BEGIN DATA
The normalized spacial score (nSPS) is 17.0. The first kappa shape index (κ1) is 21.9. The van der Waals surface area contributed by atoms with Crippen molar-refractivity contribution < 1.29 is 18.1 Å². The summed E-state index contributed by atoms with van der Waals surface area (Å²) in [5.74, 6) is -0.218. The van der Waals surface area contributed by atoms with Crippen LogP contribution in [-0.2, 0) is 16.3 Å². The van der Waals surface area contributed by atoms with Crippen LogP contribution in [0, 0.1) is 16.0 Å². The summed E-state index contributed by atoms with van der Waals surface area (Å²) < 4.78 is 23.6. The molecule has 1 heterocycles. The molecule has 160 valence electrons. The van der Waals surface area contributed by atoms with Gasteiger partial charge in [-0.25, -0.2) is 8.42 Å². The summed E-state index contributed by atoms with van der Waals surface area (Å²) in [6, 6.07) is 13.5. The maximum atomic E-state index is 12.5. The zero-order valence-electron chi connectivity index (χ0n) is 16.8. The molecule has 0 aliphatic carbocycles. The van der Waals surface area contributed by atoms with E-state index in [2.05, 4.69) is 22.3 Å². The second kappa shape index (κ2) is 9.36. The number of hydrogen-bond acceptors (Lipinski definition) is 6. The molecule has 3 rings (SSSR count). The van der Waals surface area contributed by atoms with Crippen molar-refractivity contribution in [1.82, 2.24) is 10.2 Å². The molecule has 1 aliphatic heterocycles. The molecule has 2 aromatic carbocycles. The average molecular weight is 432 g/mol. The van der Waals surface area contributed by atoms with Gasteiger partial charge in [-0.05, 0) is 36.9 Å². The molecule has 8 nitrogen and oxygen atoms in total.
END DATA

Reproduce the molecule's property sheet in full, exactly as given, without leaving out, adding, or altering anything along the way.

The normalized spacial score (nSPS) is 17.0. The first kappa shape index (κ1) is 21.9. The van der Waals surface area contributed by atoms with Crippen molar-refractivity contribution < 1.29 is 18.1 Å². The summed E-state index contributed by atoms with van der Waals surface area (Å²) in [5.74, 6) is -0.218. The van der Waals surface area contributed by atoms with Crippen LogP contribution in [-0.2, 0) is 16.3 Å². The van der Waals surface area contributed by atoms with Crippen LogP contribution in [0, 0.1) is 16.0 Å². The summed E-state index contributed by atoms with van der Waals surface area (Å²) < 4.78 is 23.6. The molecule has 1 heterocycles. The molecule has 160 valence electrons. The van der Waals surface area contributed by atoms with Gasteiger partial charge in [-0.25, -0.2) is 8.42 Å². The summed E-state index contributed by atoms with van der Waals surface area (Å²) in [6, 6.07) is 13.5. The maximum atomic E-state index is 12.5. The zero-order valence-electron chi connectivity index (χ0n) is 16.8. The molecule has 0 aliphatic carbocycles. The van der Waals surface area contributed by atoms with E-state index in [2.05, 4.69) is 22.3 Å². The second kappa shape index (κ2) is 9.36. The number of hydrogen-bond acceptors (Lipinski definition) is 6. The molecule has 3 rings (SSSR count). The van der Waals surface area contributed by atoms with Crippen molar-refractivity contribution in [1.82, 2.24) is 10.2 Å². The molecule has 1 aliphatic heterocycles. The molecule has 2 aromatic carbocycles. The average molecular weight is 432 g/mol. The van der Waals surface area contributed by atoms with Gasteiger partial charge in [-0.05, 0) is 36.9 Å². The molecule has 8 nitrogen and oxygen atoms in total.